Rio 2016 officials are set to juggle athletes' accommodation to get around the unreadiness of portions of the Games village.

New Zealand's officials, headed by chef de mission Rob Waddell, were among the first to check into the village and found basic amenities below standard.

Now Australia have refused to move athletes into their allocated accommodation block due to a range of problems, including blocked drains and unsecured wiring. They are using alternative accommodation in the short term.

New Zealand Olympic Committee spokesperson Ashley Abbott said getting in early meant New Zealand were able to get assistance from Rio 2016 to tidy up facilities.


However she said officials have another plan to work around the unreadiness in the village.

''(Rio 2016 officials) have advised if teams are coming into an apartment building which happens not to be done, they will accommodate them in a tower that is," Abbott said.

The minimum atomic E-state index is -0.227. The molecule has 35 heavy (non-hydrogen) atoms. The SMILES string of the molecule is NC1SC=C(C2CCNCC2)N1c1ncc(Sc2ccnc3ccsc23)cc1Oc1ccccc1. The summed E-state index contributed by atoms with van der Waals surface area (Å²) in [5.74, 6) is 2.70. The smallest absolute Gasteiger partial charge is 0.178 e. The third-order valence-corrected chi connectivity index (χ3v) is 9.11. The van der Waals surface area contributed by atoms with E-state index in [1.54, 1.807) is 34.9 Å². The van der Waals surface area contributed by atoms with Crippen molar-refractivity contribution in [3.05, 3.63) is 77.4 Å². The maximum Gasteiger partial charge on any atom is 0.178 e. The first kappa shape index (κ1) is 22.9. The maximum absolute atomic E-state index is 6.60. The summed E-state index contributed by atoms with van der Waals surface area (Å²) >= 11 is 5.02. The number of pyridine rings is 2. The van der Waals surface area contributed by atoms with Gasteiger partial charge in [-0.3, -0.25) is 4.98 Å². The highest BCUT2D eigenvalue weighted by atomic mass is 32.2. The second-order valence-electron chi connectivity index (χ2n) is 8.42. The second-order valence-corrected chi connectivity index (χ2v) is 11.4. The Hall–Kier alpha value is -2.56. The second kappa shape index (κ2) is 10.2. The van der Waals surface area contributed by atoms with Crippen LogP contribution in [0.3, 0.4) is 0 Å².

In turn, as the more urgent repairs are done, other teams will be housed temporarily until their digs are completed.

''We have been able to get in early enough and sort ourselves out," she said.

''The key thing is about planning and the decision by our team to always be in there first, getting every advantage possible for our athletes and team. We have good relationships (with Rio officials) and the ability to get stuck in and be resilient."

A group of New Zealand's rowers are the first athletes to have arrived in Rio, with the Football Ferns team arriving in the next few hours.

Defending Olympic champion single sculler Mahe Drysdale and his double sculling training partners, Eve Macfarlane and Zoe Stevenson are in the village and Drysdale didn't seem perturbed by what he saw.

''Already taken ownership of the village, being the very first athlete from any country to arrive and get through the gates!" he wrote.

''All is good, few finishing touches still to be made, but when you arrive at 5am on opening day you can't expect it to be perfect."